Battle Creek Alliance is seeking funding to continue its Citizen’s Water Monitoring Project in the rural Battle Creek watershed in eastern Shasta and Tehama counties, northeastern California. This project has collected data since 2009 to track the effects occurring from major landscape-level changes downstream of Lassen National Forest and upstream of the Sacramento River. Over 12,000 water and habitat quality samples have already been collected, which continue to be analyzed to identify ongoing cumulative effects. The project provides education to broaden community knowledge and evidence to promote resource conservation, and to protect the water supply from degradation for the local low-income rural community, as well as the larger downstream communities in the Sacramento River watershed. Battle Creek is also the site of one of the largest salmon restoration projects in the country, due to it being one of the most important fish spawning streams in the Sacramento Valley. Along with the benefits to water quality, intact forests are a crucial piece of nature that protect air quality and store carbon.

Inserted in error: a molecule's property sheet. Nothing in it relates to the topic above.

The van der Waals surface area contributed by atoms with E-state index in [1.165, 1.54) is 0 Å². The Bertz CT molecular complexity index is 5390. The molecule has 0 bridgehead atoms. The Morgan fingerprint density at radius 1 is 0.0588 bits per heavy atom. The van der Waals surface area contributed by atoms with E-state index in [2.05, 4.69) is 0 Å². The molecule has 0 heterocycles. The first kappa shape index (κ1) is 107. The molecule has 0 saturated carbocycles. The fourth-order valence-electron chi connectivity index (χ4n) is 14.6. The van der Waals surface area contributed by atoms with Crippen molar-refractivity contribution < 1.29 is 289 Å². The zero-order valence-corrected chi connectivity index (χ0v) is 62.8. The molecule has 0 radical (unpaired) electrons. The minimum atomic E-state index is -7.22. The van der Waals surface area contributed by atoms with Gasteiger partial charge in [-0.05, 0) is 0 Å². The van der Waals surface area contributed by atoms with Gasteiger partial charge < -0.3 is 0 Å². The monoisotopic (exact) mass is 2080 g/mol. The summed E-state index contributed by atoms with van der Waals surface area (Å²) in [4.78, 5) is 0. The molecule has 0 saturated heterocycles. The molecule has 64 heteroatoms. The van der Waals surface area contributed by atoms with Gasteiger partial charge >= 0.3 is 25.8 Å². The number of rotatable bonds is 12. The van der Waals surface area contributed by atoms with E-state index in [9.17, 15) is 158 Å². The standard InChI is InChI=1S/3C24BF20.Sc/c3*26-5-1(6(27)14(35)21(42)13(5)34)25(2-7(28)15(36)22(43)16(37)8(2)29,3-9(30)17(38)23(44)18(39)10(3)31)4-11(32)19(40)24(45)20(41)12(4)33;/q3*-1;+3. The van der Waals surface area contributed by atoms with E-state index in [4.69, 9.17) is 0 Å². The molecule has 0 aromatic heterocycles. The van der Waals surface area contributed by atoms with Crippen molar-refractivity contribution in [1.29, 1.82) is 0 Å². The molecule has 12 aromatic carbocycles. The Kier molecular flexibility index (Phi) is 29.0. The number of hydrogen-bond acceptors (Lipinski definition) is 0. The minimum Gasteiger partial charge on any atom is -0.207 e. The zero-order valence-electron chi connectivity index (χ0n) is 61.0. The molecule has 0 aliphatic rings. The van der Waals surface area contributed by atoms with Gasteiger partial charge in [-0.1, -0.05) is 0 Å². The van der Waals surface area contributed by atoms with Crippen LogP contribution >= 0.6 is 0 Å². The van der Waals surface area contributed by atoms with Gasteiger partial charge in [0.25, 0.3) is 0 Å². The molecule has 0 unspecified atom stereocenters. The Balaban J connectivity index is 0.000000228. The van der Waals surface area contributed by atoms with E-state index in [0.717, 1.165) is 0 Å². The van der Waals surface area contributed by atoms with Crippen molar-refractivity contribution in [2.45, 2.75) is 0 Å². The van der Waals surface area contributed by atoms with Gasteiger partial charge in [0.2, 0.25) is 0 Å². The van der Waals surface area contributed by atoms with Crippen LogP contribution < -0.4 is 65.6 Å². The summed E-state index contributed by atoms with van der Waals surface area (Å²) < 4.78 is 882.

Funding is additionally needed for a lawsuit (initially filed in May 2020) which challenges the ongoing approval of logging plans which consistently state the multitude of logging plans have no significant effects. These effects include non-point source water pollution from the permanently deforested miles of logging roads as well as the hundreds of thousands of cutover acres from clearcutting and salvage logging. This is our first suit in 10 years, so is the first where we have real evidence from our water quality sampling and our research paper. We also have a second claim regarding the overall “Patterns and Practices” that the regulatory agency has used for so long to avoid honestly admitting to the cumulative impacts. We have a well-known water attorney, but he expects the case to cost 30,000.